Brain-computer interfaces have the potential to change the way we
use devices, and there are at least four methods for implementation.
By Evan Peck, Krysta Chauncey, Audrey Girouard, Rebecca Gulotta,
Francine Lalooses, Erin Treacy Solovey, Doug Weaver, Robert Jacob
Science fiction has long been fascinated by brain-computer interfaces (BCI)—the use of sensors to identify brain states. From Andre Maurois’ 1938 story “The Thought- Reading Machine,” in which a professor stumbles on a machine that reads people’s thoughts, to the recent blockbuster Avatar, where humans control surrogate bodies
with their minds, the public is captivated by the interaction between the human brain and the
computers created by those brains.
Although most people are likely to
conjure images of Neo’s frightening
“head port” from The Matrix before they
dream of a university student wearing
an elastic cap studded with electrodes,
the media has closely followed less
sinister, if also less all-powerful, BCI
research. In the past year, University of
Wisconsin-Madison’s Brain-T witter interface received Time Magazine’s honor
as the no. 9 invention of the year. Furthermore, as brain-imaging technology has become more portable and less
expensive, the human-computer interaction (HCI) community has begun to
bring science fiction closer to reality.
In the larger field of human-computer
interaction, we are often concerned
with the bandwidth of interaction between a user and the computer. How
can we give the computer more information, and more relevant information? How can the computer give us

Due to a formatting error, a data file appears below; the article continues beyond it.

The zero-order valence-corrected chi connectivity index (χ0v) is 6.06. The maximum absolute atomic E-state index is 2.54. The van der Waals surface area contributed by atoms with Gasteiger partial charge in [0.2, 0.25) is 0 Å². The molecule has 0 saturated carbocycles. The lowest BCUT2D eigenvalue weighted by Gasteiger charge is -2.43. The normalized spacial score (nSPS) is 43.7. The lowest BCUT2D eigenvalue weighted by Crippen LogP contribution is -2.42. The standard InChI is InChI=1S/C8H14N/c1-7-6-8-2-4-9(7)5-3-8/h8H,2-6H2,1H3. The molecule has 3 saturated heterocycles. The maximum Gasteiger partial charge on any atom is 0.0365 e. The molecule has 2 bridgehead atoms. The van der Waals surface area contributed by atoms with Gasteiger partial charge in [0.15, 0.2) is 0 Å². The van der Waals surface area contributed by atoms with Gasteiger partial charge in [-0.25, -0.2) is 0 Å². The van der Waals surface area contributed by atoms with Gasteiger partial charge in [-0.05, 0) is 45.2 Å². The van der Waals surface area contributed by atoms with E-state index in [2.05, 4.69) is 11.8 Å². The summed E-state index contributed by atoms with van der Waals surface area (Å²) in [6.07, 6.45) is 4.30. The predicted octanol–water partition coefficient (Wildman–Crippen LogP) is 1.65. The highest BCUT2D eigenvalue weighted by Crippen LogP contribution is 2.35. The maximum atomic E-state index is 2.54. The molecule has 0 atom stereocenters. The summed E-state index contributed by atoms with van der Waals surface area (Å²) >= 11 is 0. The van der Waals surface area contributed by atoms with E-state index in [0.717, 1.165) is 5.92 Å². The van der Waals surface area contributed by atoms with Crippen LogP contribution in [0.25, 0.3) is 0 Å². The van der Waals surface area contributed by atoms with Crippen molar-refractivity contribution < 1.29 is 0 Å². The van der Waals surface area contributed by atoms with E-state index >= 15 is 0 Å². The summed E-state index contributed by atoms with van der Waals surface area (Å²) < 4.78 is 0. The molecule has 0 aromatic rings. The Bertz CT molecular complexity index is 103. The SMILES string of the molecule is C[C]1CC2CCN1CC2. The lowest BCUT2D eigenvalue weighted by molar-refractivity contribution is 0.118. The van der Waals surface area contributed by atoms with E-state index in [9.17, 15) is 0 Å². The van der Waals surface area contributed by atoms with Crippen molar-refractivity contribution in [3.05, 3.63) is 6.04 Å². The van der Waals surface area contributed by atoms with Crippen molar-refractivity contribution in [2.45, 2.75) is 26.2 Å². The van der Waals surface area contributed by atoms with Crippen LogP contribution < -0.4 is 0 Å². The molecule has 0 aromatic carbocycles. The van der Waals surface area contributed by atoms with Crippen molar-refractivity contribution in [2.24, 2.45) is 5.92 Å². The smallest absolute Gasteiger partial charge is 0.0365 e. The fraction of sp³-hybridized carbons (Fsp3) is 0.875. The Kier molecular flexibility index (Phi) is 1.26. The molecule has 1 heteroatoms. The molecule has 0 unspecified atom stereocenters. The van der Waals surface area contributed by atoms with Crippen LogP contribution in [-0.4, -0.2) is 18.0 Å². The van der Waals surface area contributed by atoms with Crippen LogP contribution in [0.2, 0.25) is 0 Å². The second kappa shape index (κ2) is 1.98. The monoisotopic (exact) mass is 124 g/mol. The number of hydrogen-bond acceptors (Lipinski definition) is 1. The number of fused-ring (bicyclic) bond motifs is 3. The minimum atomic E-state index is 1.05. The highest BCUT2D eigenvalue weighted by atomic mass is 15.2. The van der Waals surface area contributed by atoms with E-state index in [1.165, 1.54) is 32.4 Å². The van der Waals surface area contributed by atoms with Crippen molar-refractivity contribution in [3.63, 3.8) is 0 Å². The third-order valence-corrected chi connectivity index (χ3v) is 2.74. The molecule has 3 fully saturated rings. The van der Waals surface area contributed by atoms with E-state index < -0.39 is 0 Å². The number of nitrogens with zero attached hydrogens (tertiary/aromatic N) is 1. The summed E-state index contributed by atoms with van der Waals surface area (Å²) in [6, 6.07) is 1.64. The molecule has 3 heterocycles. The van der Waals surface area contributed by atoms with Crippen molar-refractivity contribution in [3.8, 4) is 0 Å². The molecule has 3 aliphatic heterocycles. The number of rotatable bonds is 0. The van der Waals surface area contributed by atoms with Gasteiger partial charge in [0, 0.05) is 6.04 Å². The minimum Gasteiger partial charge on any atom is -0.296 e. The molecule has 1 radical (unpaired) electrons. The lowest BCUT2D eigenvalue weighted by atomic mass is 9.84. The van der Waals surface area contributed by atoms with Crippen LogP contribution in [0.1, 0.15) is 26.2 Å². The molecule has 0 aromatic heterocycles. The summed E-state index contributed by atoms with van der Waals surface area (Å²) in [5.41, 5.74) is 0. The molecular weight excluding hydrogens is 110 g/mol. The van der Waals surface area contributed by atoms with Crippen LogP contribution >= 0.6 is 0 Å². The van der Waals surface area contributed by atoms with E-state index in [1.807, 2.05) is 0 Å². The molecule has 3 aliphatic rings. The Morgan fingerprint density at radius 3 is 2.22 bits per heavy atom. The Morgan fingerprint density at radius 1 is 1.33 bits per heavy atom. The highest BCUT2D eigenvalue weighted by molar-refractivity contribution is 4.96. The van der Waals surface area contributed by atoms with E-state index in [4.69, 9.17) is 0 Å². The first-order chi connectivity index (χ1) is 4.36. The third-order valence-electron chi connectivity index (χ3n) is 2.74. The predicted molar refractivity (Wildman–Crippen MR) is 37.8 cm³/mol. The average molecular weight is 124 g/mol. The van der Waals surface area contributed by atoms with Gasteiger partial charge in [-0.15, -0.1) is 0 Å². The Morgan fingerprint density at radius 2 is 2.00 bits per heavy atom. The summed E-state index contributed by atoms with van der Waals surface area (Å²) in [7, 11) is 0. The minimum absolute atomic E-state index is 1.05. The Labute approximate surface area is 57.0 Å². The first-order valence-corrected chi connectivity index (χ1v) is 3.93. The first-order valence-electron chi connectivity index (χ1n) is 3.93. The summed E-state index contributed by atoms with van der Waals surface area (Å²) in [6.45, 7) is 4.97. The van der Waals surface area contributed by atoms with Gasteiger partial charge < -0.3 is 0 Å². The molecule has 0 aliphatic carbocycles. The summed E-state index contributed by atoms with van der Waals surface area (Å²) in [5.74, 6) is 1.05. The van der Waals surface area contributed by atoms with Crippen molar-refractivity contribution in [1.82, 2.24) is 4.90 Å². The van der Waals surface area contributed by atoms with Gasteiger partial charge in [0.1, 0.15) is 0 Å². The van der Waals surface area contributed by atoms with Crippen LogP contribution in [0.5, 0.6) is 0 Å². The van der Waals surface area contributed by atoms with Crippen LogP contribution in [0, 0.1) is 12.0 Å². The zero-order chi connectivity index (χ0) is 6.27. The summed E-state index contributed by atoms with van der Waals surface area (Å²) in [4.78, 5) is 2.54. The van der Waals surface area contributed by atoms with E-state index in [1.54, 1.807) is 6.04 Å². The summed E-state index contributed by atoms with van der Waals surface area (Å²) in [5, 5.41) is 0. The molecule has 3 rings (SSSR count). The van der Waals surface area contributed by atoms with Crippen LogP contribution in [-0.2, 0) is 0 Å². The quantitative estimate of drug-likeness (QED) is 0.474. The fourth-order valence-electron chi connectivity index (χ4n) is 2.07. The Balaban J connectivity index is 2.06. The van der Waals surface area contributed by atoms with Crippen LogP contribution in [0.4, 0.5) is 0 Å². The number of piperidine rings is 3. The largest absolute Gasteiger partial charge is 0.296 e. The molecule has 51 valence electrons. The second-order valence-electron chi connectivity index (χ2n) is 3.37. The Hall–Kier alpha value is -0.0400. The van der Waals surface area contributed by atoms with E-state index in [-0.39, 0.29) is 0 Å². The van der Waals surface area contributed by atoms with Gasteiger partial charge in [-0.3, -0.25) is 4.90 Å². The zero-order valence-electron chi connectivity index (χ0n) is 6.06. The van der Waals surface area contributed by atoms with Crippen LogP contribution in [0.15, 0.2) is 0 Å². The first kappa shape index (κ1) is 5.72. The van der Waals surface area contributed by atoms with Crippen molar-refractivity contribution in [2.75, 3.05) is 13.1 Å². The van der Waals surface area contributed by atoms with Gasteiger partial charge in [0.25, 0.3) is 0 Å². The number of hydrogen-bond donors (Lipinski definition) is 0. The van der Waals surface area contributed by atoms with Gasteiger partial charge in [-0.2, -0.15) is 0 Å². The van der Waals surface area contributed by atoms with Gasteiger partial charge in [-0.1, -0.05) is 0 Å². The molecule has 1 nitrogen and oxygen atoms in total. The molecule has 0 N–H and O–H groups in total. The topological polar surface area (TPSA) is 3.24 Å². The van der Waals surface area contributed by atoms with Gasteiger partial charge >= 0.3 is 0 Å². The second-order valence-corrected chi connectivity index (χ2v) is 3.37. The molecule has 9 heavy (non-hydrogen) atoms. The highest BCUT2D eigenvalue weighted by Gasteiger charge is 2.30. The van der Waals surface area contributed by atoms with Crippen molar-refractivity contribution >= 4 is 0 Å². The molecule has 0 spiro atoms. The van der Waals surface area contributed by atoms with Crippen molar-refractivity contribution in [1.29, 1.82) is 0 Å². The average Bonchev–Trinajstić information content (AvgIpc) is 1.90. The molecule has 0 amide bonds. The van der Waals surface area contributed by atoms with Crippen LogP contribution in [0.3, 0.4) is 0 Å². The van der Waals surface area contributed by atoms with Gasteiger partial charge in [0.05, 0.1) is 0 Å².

more information without overloading
our sensory systems?
Using a mouse in addition to a key-
board increases the bandwidth from
the user to the computer by augment-
ing the type and number of commands
the computer can recognize. An appli-
cation that uses audio increases the
bandwidth from the computer to the
user, by adding to the type of informa-
tion the computer can output. Seen in
this context, brain-computer interfac-
es present an opportunity to expand
the user-to-computer bandwidth in a
unique and powerful way. Instead of
identifying explicit actions, we can de-
tect intent. Instead of evaluating action
artifacts, we can recognize purpose.
Even more interesting, we may be able
portable and less
expensive, the HCI
begun to bring
science fiction closer
to understand the user’s needs before
the user can articulate them.
But this is all far in the future. On
the wide continuum between analyzing electroencephalo-graphs to Avatar
mind-machines, where are we now?
And perhaps more importantly, where
are we going?
In this article, we will discuss several directions for research into brain-computer interaction, and the relative
merits using these brain measurements to give the user direct or passive control of computer interfaces. We
will also introduce projects across the
world that offer a glimpse into the future of BCIs.
Imagine the following scenario:
It’s 9: 30 p.m., and you’re driving in
heavy traffic through Boston, unsure
of where you’re going. Your phone is
alerting you of text messages that your
sister is sending every 30 seconds. Your
GPS is commanding you to turn in half
a mile, then a tenth of a mile, but still,
you cannot tell which of the six exits off
the rotary to take. To make things worse,
the radio commercials are blaring,
but you are focused on the road, and